The Sleep Experiment

Dr. Donna L. Roberts

To Sleep or Not to Sleep
Photo by Isabella and Zsa Fischer on Unsplash

“Wouldn’t that be amazing? To get by on just 2 to 4 hours of sleep per night!” Jen exclaimed as we walked out of our Psychology classroom at university.

We had just learned about some sleep studies that argued that the conventional 8 hours of sleep was an unnecessary habit and that you could condition yourself to get by on just a fraction of that.

“I’m going to do it,” I said. “Between work and school, I need the extra time.”

“Not me,” Jen said. “I love my long slumbers. Besides, it will be so hard to reduce yourself down to such a small amount of sleep.”

“But if those researchers are right, all those hours of sleep are wasted. I need those hours! I’ll get so much more done!” I retorted.

And thus began my quest to rob more and more hours from my sleep. Jen was right. The “training period” was rough. I was tired all the time as I shaved down my slumber to an absolute minimum. But I was determined. I had always felt the pressure of not-enough-hours-in-the-day, and it was especially stressful as I tried to balance college and a job to pay for my education. I was often accused of “burning the candle at both ends,” but now I had scientific evidence to support my grand experiment.

By Spring I was down to 3 hours of sleep each night. I was smug about the success of my sleep regimen and confident that I was getting ahead of the game and accomplishing so much more. Others were not so convinced. My mother begged me to get more sleep. “You’re not functioning,” she insisted. “You’re going to collapse. You’re going to get sick!” My friends too expressed skepticism about the “success” of my sleep program. But I ignored their warnings and insisted that I never felt better. I was sure I had hit my stride and was performing at the top of my game. I felt in sync with the world.
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And then, one morning as I was driving to class, the traffic light ahead of me turned red. And I lost it. That was not in my plan. The light was supposed to stay green as I sailed through. I needed it to be green. I had a schedule to keep. THAT was NOT supposed to happen!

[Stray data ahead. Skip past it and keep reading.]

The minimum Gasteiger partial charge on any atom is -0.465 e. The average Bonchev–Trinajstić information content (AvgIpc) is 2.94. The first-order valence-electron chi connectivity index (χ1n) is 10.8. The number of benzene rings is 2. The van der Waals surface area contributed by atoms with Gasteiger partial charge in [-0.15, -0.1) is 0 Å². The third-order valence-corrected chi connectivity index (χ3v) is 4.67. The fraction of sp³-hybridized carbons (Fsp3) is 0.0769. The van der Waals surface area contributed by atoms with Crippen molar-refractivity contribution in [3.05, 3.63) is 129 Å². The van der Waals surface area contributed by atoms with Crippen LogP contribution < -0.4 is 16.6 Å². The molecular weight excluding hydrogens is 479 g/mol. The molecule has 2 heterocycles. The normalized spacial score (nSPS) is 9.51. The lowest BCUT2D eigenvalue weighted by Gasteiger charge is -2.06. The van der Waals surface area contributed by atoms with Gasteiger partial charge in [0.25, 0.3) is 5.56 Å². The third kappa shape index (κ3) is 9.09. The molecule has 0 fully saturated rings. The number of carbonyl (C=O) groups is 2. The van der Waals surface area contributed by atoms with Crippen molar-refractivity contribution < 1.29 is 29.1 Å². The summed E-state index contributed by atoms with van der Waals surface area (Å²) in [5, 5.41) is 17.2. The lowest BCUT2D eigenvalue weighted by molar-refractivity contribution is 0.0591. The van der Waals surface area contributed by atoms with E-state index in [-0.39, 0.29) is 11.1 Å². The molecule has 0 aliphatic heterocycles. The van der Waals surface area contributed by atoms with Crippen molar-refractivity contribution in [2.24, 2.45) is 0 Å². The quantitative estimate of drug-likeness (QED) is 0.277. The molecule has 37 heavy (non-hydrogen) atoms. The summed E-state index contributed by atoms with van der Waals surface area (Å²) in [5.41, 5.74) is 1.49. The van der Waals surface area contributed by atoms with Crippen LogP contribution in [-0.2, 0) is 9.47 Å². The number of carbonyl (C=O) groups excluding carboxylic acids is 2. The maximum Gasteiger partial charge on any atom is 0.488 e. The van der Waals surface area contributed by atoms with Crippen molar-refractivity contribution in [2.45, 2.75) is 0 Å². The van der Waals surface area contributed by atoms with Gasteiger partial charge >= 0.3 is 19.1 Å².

In the midst of my meltdown, the faint little voice of reason that remained, gently said, “Donna, maybe you are NOT functioning as optimally as you think you are. Maybe you’re on the edge. Maybe you should get off this treadmill and get some rest.”

I realized in that moment that the light turning red, was not the tragedy it seemed to my overwrought self. I turned the car around and went home to take a nap.

In hindsight, of course, I understood that I had not been a very good judge of my own performance and that contrary to my insistence, I had not functioned very well over the past sleep-deprived weeks. I had been awake more hours, but I had been less productive and more on edge.

And those sleep studies we learned about? They’ve since been refuted. Sleep, it turns out, is not only a pleasant thing, but necessary for the well-being of our body and mind. These days, I make sure to guard my precious sleep time, knowing full well that it’s not about the quantity of the hours I have to be productive but the quality of them and I can only be my best, when I have given myself proper rest.

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Writer and university professor researching media psych, generational studies, addiction psychology, human and animal rights, and the intersection of art and psychology.

Canandaigua, NY

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